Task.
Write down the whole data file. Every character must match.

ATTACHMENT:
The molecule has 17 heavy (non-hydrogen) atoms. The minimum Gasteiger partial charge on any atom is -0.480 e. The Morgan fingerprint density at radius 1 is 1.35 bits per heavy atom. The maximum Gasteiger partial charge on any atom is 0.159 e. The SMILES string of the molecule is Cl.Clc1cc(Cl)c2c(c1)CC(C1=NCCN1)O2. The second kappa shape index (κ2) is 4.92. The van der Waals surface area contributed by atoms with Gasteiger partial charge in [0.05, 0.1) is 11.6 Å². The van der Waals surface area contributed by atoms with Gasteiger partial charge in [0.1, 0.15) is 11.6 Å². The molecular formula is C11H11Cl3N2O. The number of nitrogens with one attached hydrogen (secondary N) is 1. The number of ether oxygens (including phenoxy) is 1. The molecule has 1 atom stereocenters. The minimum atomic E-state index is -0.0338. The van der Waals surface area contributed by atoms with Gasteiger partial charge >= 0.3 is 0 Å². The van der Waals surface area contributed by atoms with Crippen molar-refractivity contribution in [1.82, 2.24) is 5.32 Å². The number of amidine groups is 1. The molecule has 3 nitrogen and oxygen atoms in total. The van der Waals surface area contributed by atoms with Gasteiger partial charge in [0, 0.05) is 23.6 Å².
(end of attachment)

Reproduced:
The molecule has 17 heavy (non-hydrogen) atoms. The minimum Gasteiger partial charge on any atom is -0.480 e. The Morgan fingerprint density at radius 1 is 1.35 bits per heavy atom. The maximum Gasteiger partial charge on any atom is 0.159 e. The SMILES string of the molecule is Cl.Clc1cc(Cl)c2c(c1)CC(C1=NCCN1)O2. The second kappa shape index (κ2) is 4.92. The van der Waals surface area contributed by atoms with Gasteiger partial charge in [0.05, 0.1) is 11.6 Å². The van der Waals surface area contributed by atoms with Gasteiger partial charge in [0.1, 0.15) is 11.6 Å². The molecular formula is C11H11Cl3N2O. The number of nitrogens with one attached hydrogen (secondary N) is 1. The number of ether oxygens (including phenoxy) is 1. The molecule has 1 atom stereocenters. The minimum atomic E-state index is -0.0338. The van der Waals surface area contributed by atoms with Gasteiger partial charge >= 0.3 is 0 Å². The van der Waals surface area contributed by atoms with Crippen molar-refractivity contribution in [1.82, 2.24) is 5.32 Å². The number of amidine groups is 1. The molecule has 3 nitrogen and oxygen atoms in total. The van der Waals surface area contributed by atoms with Gasteiger partial charge in [0, 0.05) is 23.6 Å².